As a team we have a strong track record of applied research and proven impact in climate science and adaptation across Africa. Our approach includes
Co-production of knowledge and stakeholder-driven deliberative processes as the key methodology in the case studies; in which case study participants are engaged throughout the process and have co-ownership of the process and, by definition, the findings will be targeted to be of direct applicability and achieve maximum development impact.
Embedding impact in our management structures to maximize impact over the lifetime of the project and ensure post-project sustainability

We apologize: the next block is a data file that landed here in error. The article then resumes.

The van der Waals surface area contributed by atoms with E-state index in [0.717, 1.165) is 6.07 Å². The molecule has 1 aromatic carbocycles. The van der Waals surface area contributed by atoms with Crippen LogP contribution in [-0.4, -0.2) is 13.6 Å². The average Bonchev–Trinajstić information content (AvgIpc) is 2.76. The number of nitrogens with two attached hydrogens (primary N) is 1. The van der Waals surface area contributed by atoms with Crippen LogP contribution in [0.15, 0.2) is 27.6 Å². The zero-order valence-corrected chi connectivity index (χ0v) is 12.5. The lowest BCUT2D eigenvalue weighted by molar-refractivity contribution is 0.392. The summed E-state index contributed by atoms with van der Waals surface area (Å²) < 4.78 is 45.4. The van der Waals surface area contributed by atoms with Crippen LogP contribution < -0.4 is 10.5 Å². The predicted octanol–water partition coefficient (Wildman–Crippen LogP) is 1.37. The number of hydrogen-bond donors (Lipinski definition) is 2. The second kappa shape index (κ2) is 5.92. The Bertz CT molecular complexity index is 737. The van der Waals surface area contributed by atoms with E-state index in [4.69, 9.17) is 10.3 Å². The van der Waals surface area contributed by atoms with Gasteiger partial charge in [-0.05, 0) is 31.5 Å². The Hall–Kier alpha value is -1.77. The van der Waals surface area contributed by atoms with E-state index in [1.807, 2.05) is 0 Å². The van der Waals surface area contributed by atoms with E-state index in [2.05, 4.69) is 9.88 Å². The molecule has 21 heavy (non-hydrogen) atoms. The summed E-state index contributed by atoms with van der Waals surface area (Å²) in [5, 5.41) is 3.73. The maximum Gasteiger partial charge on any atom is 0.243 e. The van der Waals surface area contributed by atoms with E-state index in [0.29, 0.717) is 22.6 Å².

1) Impact sub-group led by KULIMA
2) Advisory Panel, high level strategic guidance, through bi-annual TCs with representation from key regional organisations, public and private sector, donors and multi-laterals (eg agreed participation of World Bank staff)
A proactive approach to collaboration with other RPCs and the CCKE, eg invitation to sit on panels to maximise synergistic findings and outreach opportunities
Seizing opportunities for development of African capacity through providing bursaries to students in C&SA countries, making it a policy for senior team members and PDRAs to give guest lectures/research training sessions during C&SA visits (at university and other organisations eg Government) and offer some remote research co-supervision.